This week, President Barack Obama spoke on raising the minimum wage at the University of Michigan, in advance of a minimum-wage vote that could hit the Senate floor as early as next week.
“It would lift millions of people out of poverty, right away,” the president said, of his proposal. “It would help millions more work their way out of poverty, right away.”
Nationally, Obama wants to increase the hourly minimum wage from $7.25-$10.10, as part of an economic agenda focused on working families.
Economist Arin Dube came out with a paper entitled “Minimum Wages and the Distribution of Family Incomes” recently, which economist Mike Konczal dissected in the Washington Post, this past January.
“Raising the minimum wage 10 percent (say from $7.25 to near $8) would reduce the number of people living in poverty 2.4 percent,” Konczal wrote.
For example, raising the minimum wage to $10.10 per hour would reduce the number of people living in poverty by 4.6 million, nationwide. It would also boost the incomes of those at the 10th percentile by $1,700.
That’s a pretty good chunk of change, with hardly any administrative costs, and provides a complement to government programs such as the Earned Income Tax Credit many of us applied to get back this tax season, food stamps, Medicaid and other similar programs. But can a family that’s living on a minimum wage income become less dependent on those programs, if that wage is raised? Maybe, but there are other factors at play.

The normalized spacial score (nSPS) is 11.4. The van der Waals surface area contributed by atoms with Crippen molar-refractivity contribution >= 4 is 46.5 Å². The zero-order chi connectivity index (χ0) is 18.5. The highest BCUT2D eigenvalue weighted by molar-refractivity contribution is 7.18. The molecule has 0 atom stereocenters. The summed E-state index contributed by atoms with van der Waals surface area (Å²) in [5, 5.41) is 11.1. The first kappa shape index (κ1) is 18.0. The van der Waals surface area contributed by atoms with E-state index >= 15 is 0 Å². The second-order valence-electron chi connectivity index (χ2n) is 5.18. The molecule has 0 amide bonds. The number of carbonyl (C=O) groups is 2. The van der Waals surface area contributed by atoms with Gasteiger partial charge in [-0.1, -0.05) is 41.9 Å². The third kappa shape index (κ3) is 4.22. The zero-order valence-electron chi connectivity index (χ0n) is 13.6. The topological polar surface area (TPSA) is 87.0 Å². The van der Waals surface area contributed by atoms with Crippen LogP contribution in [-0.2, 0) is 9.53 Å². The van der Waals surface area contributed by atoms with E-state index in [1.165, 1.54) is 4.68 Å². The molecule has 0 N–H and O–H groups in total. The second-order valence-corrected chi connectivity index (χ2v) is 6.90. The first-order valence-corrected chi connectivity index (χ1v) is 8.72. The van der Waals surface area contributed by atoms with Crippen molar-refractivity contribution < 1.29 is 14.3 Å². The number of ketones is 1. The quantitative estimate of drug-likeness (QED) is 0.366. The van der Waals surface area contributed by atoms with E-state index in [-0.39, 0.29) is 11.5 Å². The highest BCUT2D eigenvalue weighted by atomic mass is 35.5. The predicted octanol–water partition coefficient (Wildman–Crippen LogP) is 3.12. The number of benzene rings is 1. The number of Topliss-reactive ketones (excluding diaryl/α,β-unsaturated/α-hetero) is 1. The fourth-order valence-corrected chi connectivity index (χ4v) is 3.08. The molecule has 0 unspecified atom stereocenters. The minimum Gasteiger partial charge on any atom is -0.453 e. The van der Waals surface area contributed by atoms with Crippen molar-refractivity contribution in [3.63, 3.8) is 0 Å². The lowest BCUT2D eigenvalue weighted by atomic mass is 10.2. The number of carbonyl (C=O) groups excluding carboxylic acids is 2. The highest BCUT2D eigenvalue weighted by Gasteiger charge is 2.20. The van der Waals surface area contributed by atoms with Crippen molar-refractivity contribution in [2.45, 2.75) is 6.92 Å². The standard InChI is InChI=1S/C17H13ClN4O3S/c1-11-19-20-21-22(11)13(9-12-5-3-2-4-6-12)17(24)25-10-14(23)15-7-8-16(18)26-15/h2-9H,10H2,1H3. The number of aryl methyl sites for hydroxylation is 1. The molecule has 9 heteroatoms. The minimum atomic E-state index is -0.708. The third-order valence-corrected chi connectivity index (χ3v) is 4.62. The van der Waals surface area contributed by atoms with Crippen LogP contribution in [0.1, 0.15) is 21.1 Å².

The Post also cites a 2011 paper by minimum-wage opponent David Neumark that posited that raising the minimum wage 10 percent would reduce poverty 2.9 percent for 21-44-year-old family heads or individuals.
While Obama’s State of the Union address called for a $9 federal minimum by 2015, the proposed bill represents a steeper hike. California, New York, Connecticut, Rhode Island and New Jersey voted to raise state minimums, last year and last August, fast-food workers in almost 60 cities struck or walked out, in a bid for starting pay of $15 an hour.
A Gallup poll in November found that 76 percent of Americans would vote for a $9 federal wage floor.
So, what does all of this mean for the average worker? America’s minimum wage is 27 percent of the U.S. average pay, a lower ratio than that of any other member of the Organisation for Economic Co-operation and Development except Mexico.
Some background: In 1968, when the U.S. minimum wage hit its inflation-adjusted peak of $10.70 an hour, 81 percent of men aged 20 and older had jobs. Now, 67 percent do.
Does this mean more Americans are depending on government aid than work to get by, or that there are fewer jobs to be found, or that more people are seeking welfare than jobs that don’t pay enough to feed their families, anyway? Depends on the stats you consult. Raising minimum wage is one step, but it will only help those who have jobs, in the first place. And even then, the increase still may not be enough to help Americans feed their families without government assistance, or to encourage those who live on that assistance to take those jobs. It’s a complex problem, but one our government needs to examine, from all its many angles.
As Konczal put it, “A higher wage floor is right for low-skilled workers and harmless to the economy. But it’s only one piece of a very large economic puzzle.”
“You’ve got a choice. You can give America the shaft, or you can give it a raise,” Obama said.
I wouldn’t quite say that, Mr. President. But it’s something our government needs to think about, as one step on the road to getting Americans back to work and back on their feet, wherever those feet are standing.